If you have asthma, it’s important to have a plan in place for a range of situations and symptoms. In fact, one of the single most important steps that you can take to successfully take control and manage your condition is to create an asthma action plan with your allergist.
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What Is An Asthma Action Plan?
This plan will provide guidance on how to treat and manage your asthma – when you’re breathing normally, when symptoms are starting and when you’re having an asthma attack. Individual asthma action plans vary, but your plan should include specific steps on how to manage your condition and care for yourself during the following phases:
- When you’re feeling OK: With a chronic condition, it’s critical to stay on top of your medications even when you’re feeling fine. Your plan should lay out what types of medications you will take day to day to manage your asthma.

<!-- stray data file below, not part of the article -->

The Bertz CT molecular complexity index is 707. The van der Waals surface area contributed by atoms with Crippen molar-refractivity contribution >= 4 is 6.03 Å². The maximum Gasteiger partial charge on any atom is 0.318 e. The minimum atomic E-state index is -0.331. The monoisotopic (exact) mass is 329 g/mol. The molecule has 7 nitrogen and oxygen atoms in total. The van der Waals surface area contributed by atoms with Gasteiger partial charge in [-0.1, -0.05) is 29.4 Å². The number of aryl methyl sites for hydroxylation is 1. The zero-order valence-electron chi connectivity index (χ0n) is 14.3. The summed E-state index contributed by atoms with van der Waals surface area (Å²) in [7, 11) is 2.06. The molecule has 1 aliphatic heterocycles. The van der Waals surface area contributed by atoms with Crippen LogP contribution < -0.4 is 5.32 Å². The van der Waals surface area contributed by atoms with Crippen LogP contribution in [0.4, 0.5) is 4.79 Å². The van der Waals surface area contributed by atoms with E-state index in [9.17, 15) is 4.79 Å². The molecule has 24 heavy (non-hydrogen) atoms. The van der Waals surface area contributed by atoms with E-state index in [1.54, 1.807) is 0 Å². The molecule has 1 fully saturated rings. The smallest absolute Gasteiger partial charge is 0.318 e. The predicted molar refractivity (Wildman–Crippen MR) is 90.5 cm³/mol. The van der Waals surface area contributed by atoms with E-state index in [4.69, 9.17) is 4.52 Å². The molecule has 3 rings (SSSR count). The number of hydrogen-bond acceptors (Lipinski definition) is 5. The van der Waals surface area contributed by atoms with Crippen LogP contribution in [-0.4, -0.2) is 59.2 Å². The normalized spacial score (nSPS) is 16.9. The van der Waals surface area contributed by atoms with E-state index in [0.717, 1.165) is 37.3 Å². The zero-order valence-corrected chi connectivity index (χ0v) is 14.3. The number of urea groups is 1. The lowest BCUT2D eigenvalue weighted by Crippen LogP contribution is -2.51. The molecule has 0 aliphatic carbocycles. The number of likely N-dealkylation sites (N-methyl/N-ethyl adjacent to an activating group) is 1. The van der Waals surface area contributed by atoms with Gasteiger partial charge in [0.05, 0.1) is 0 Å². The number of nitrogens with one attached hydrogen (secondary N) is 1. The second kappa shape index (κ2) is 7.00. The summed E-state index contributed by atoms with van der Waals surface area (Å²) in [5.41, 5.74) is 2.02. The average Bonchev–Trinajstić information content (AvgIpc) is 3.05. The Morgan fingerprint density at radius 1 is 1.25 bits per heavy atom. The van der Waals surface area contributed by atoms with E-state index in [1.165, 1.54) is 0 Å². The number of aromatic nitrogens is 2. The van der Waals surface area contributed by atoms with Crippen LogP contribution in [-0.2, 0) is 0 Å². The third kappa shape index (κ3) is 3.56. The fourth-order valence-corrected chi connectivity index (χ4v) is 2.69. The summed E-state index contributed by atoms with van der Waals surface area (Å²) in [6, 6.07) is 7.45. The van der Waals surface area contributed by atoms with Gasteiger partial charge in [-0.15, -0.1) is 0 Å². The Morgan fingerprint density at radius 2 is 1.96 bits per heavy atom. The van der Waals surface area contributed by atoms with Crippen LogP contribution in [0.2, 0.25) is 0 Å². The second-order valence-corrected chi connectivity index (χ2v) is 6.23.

- When symptoms start: If you feel like your asthma is getting worse, it’s important to address it immediately. This phase of your plan should provide instructions for the specific medications you should take when you start feeling symptoms – and at what dosages. For example, it might indicate that you should take two puffs from your rescue inhaler every 20 minutes for an hour.
- When you suffer an attack: Stay calm. When you’re having an asthma attack, that’s one of the most important things you can do. Having a plan in place will help you remain calm. This phase should lay out what medications you will take when you have an attack and when to seek medical attention if your symptoms aren’t improving.
The best way to manage your asthma is to work with your allergist to establish the specific steps you will take during each phase.
You can download an example of an asthma action plan from the U.S. Department of Health and Human Services and National Heart Lung and Blood Institute. Then work with your allergist to create an action plan for yourself. If it is your child who has asthma, share a copy of the asthma action plan with your child’s school and other adults who care for your child.